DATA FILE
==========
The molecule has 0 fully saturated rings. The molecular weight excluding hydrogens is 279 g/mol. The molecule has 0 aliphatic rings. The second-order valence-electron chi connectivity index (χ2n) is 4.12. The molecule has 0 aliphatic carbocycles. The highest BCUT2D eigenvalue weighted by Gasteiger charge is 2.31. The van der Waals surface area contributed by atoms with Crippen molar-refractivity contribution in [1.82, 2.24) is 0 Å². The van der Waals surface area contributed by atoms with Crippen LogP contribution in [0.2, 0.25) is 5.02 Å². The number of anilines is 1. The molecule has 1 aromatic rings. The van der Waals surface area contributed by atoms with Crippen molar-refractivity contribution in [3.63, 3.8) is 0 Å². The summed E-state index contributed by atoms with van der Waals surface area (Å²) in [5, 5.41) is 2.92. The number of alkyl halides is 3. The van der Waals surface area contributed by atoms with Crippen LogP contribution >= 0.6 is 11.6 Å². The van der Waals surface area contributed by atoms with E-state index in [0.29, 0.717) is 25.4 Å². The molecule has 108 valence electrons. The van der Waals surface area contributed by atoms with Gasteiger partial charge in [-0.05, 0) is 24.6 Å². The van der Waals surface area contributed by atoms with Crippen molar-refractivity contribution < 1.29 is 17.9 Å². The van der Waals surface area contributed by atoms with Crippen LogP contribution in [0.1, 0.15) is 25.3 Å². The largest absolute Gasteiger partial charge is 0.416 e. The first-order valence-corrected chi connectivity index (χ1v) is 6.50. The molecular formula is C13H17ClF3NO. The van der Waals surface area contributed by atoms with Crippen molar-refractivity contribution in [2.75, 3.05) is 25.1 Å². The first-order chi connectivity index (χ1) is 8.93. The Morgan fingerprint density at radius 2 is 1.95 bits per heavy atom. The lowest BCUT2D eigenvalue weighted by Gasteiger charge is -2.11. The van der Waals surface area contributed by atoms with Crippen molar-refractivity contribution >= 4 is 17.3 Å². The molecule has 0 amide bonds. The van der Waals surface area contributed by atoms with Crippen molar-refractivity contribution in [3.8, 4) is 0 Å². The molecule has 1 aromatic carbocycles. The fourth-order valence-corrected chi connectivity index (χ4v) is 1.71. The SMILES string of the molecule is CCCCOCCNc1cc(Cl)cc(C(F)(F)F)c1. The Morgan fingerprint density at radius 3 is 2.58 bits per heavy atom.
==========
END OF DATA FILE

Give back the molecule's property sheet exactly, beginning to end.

The molecule has 0 fully saturated rings. The molecular weight excluding hydrogens is 279 g/mol. The molecule has 0 aliphatic rings. The second-order valence-electron chi connectivity index (χ2n) is 4.12. The molecule has 0 aliphatic carbocycles. The highest BCUT2D eigenvalue weighted by Gasteiger charge is 2.31. The van der Waals surface area contributed by atoms with Crippen molar-refractivity contribution in [1.82, 2.24) is 0 Å². The van der Waals surface area contributed by atoms with Crippen LogP contribution in [0.2, 0.25) is 5.02 Å². The number of anilines is 1. The molecule has 1 aromatic rings. The van der Waals surface area contributed by atoms with Crippen molar-refractivity contribution in [3.63, 3.8) is 0 Å². The summed E-state index contributed by atoms with van der Waals surface area (Å²) in [5, 5.41) is 2.92. The number of alkyl halides is 3. The van der Waals surface area contributed by atoms with Crippen LogP contribution >= 0.6 is 11.6 Å². The van der Waals surface area contributed by atoms with E-state index in [0.29, 0.717) is 25.4 Å². The molecule has 108 valence electrons. The van der Waals surface area contributed by atoms with Gasteiger partial charge in [-0.05, 0) is 24.6 Å². The van der Waals surface area contributed by atoms with Crippen molar-refractivity contribution < 1.29 is 17.9 Å². The van der Waals surface area contributed by atoms with Crippen LogP contribution in [0.1, 0.15) is 25.3 Å². The largest absolute Gasteiger partial charge is 0.416 e. The first-order valence-corrected chi connectivity index (χ1v) is 6.50. The molecular formula is C13H17ClF3NO. The van der Waals surface area contributed by atoms with Crippen molar-refractivity contribution in [2.75, 3.05) is 25.1 Å². The first-order chi connectivity index (χ1) is 8.93. The Morgan fingerprint density at radius 2 is 1.95 bits per heavy atom. The lowest BCUT2D eigenvalue weighted by Gasteiger charge is -2.11. The van der Waals surface area contributed by atoms with Crippen molar-refractivity contribution >= 4 is 17.3 Å². The molecule has 0 amide bonds. The van der Waals surface area contributed by atoms with Crippen molar-refractivity contribution in [3.8, 4) is 0 Å². The molecule has 1 aromatic carbocycles. The fourth-order valence-corrected chi connectivity index (χ4v) is 1.71. The SMILES string of the molecule is CCCCOCCNc1cc(Cl)cc(C(F)(F)F)c1. The Morgan fingerprint density at radius 3 is 2.58 bits per heavy atom.